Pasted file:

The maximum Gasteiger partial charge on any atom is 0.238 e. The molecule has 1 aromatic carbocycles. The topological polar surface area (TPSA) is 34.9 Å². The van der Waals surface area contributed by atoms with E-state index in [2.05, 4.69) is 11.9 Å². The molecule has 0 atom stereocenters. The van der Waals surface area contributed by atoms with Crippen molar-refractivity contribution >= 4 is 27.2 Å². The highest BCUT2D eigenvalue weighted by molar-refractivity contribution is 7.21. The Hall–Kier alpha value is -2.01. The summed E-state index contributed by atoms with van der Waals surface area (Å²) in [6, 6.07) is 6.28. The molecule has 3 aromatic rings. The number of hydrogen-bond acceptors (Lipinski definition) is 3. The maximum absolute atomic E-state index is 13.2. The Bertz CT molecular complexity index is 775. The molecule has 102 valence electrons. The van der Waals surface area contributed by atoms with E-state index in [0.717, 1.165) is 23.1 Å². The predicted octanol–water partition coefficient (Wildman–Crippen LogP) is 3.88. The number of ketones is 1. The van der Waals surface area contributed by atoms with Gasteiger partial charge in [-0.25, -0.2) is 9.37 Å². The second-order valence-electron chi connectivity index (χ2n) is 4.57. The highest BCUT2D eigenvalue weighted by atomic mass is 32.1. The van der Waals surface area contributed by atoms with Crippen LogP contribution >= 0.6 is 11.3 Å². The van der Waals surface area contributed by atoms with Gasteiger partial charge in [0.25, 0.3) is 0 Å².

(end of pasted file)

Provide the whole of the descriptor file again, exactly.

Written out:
The maximum Gasteiger partial charge on any atom is 0.238 e. The molecule has 1 aromatic carbocycles. The topological polar surface area (TPSA) is 34.9 Å². The van der Waals surface area contributed by atoms with E-state index in [2.05, 4.69) is 11.9 Å². The molecule has 0 atom stereocenters. The van der Waals surface area contributed by atoms with Crippen molar-refractivity contribution >= 4 is 27.2 Å². The highest BCUT2D eigenvalue weighted by molar-refractivity contribution is 7.21. The Hall–Kier alpha value is -2.01. The summed E-state index contributed by atoms with van der Waals surface area (Å²) in [6, 6.07) is 6.28. The molecule has 3 aromatic rings. The number of hydrogen-bond acceptors (Lipinski definition) is 3. The maximum absolute atomic E-state index is 13.2. The Bertz CT molecular complexity index is 775. The molecule has 102 valence electrons. The van der Waals surface area contributed by atoms with E-state index in [0.717, 1.165) is 23.1 Å². The predicted octanol–water partition coefficient (Wildman–Crippen LogP) is 3.88. The number of ketones is 1. The van der Waals surface area contributed by atoms with Gasteiger partial charge in [-0.25, -0.2) is 9.37 Å². The second-order valence-electron chi connectivity index (χ2n) is 4.57. The highest BCUT2D eigenvalue weighted by atomic mass is 32.1. The van der Waals surface area contributed by atoms with Crippen LogP contribution >= 0.6 is 11.3 Å². The van der Waals surface area contributed by atoms with Gasteiger partial charge in [0.25, 0.3) is 0 Å².